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The archaic Japanese word bateren 伴天連 / 破天連 (referring to a missionary [Jesuit] priest) is derived from the Portuguese padre.

The Portuguese word notably does not contain or end in a nasal consonant, and all other Portuguese loans to Japanese I'm familiar with only end in ん when the Portuguese word itself has an n/m or nasal vowel.

Given this, why was it adapted as bateren as opposed to the expected *batere / *patere?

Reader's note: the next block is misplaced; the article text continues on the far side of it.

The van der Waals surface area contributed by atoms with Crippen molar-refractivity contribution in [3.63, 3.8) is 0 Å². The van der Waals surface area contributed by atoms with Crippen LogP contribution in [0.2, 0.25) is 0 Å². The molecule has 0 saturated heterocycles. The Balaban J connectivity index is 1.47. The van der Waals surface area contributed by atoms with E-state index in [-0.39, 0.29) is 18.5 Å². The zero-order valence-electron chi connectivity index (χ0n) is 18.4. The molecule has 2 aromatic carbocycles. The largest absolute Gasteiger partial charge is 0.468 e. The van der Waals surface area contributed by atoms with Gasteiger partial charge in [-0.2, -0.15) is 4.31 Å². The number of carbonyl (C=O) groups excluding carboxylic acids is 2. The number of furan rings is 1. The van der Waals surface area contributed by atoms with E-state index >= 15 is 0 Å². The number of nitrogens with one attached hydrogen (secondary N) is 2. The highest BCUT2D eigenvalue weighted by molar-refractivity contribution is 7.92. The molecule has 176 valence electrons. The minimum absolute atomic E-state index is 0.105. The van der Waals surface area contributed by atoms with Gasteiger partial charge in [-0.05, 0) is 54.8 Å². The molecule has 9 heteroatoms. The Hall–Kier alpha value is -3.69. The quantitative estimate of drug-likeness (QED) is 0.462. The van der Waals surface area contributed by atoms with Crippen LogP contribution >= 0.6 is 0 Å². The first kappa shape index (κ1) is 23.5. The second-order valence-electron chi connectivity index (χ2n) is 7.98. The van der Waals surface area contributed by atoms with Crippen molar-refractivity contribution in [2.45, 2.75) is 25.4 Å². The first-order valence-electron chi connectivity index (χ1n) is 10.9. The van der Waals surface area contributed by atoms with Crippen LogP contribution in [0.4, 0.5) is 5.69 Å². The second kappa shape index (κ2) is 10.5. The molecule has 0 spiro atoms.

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My hypothesis is that it was influenced by the similar word, iruman (イルマン / 入満 / 伊留満 / 由婁漫) (from pt. irmão, "a layman or scholastic training for the priesthood", note the nasal vowel), as this word was borrowed at the same time and in the same context.

However, I found no direct evidence to support this claim.


Sources:
- Japanese Traditions of Christianity (p.10, n.12, 13)
- The Kakure Kirishitan of Japan: A Study of Their Development, Beliefs and ... (p.69)
- Women Religious Leaders in Japan's Christian Century, 1549-1650 (p.2, n.6)

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